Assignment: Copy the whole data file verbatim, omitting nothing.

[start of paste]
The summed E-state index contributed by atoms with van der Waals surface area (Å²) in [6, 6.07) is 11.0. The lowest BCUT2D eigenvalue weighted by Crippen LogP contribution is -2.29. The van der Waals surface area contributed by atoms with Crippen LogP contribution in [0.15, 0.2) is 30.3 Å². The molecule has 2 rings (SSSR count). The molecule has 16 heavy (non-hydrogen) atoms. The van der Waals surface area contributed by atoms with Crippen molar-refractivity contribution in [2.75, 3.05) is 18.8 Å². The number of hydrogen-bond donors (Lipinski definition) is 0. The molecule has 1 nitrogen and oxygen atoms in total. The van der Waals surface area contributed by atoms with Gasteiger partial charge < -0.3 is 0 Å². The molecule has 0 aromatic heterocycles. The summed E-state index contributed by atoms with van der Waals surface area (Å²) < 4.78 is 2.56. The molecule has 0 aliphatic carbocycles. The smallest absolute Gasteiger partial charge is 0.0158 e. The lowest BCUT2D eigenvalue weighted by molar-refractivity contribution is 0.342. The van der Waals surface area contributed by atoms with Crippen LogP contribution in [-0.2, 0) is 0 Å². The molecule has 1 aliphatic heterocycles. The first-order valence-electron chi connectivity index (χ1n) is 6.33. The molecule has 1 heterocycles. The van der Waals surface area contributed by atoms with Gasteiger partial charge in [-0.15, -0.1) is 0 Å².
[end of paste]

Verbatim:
The summed E-state index contributed by atoms with van der Waals surface area (Å²) in [6, 6.07) is 11.0. The lowest BCUT2D eigenvalue weighted by Crippen LogP contribution is -2.29. The van der Waals surface area contributed by atoms with Crippen LogP contribution in [0.15, 0.2) is 30.3 Å². The molecule has 2 rings (SSSR count). The molecule has 16 heavy (non-hydrogen) atoms. The van der Waals surface area contributed by atoms with Crippen molar-refractivity contribution in [2.75, 3.05) is 18.8 Å². The number of hydrogen-bond donors (Lipinski definition) is 0. The molecule has 1 nitrogen and oxygen atoms in total. The van der Waals surface area contributed by atoms with Gasteiger partial charge < -0.3 is 0 Å². The molecule has 0 aromatic heterocycles. The summed E-state index contributed by atoms with van der Waals surface area (Å²) < 4.78 is 2.56. The molecule has 0 aliphatic carbocycles. The smallest absolute Gasteiger partial charge is 0.0158 e. The lowest BCUT2D eigenvalue weighted by molar-refractivity contribution is 0.342. The van der Waals surface area contributed by atoms with Crippen LogP contribution in [-0.2, 0) is 0 Å². The molecule has 1 aliphatic heterocycles. The first-order valence-electron chi connectivity index (χ1n) is 6.33. The molecule has 1 heterocycles. The van der Waals surface area contributed by atoms with Gasteiger partial charge in [-0.15, -0.1) is 0 Å².